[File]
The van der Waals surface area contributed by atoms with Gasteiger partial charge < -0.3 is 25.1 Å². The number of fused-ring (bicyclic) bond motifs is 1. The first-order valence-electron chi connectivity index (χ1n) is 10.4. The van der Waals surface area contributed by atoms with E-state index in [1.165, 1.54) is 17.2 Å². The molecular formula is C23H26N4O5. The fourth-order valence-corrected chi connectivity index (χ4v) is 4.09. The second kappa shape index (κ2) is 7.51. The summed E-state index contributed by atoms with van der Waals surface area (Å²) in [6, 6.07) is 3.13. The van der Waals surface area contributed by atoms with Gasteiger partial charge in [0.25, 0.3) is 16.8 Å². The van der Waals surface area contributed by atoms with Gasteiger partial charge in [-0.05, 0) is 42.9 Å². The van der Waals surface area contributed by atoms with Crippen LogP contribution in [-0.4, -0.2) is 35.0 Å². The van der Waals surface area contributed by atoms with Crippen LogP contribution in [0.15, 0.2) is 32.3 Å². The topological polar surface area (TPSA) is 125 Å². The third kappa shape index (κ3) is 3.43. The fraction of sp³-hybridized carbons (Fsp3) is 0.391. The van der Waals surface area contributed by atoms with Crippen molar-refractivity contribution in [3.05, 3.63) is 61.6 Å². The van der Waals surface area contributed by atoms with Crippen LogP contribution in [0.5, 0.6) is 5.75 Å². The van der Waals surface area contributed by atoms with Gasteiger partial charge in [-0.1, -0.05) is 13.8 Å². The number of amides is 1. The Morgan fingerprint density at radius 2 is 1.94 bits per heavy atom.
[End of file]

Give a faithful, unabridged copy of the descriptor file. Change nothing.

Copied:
The van der Waals surface area contributed by atoms with Gasteiger partial charge < -0.3 is 25.1 Å². The number of fused-ring (bicyclic) bond motifs is 1. The first-order valence-electron chi connectivity index (χ1n) is 10.4. The van der Waals surface area contributed by atoms with E-state index in [1.165, 1.54) is 17.2 Å². The molecular formula is C23H26N4O5. The fourth-order valence-corrected chi connectivity index (χ4v) is 4.09. The second kappa shape index (κ2) is 7.51. The summed E-state index contributed by atoms with van der Waals surface area (Å²) in [6, 6.07) is 3.13. The van der Waals surface area contributed by atoms with Gasteiger partial charge in [0.25, 0.3) is 16.8 Å². The van der Waals surface area contributed by atoms with Gasteiger partial charge in [-0.05, 0) is 42.9 Å². The van der Waals surface area contributed by atoms with Crippen LogP contribution in [-0.4, -0.2) is 35.0 Å². The van der Waals surface area contributed by atoms with Crippen LogP contribution in [0.15, 0.2) is 32.3 Å². The topological polar surface area (TPSA) is 125 Å². The third kappa shape index (κ3) is 3.43. The fraction of sp³-hybridized carbons (Fsp3) is 0.391. The van der Waals surface area contributed by atoms with Crippen molar-refractivity contribution in [3.05, 3.63) is 61.6 Å². The van der Waals surface area contributed by atoms with Crippen LogP contribution in [0.5, 0.6) is 5.75 Å². The van der Waals surface area contributed by atoms with Gasteiger partial charge in [-0.1, -0.05) is 13.8 Å². The number of amides is 1. The Morgan fingerprint density at radius 2 is 1.94 bits per heavy atom.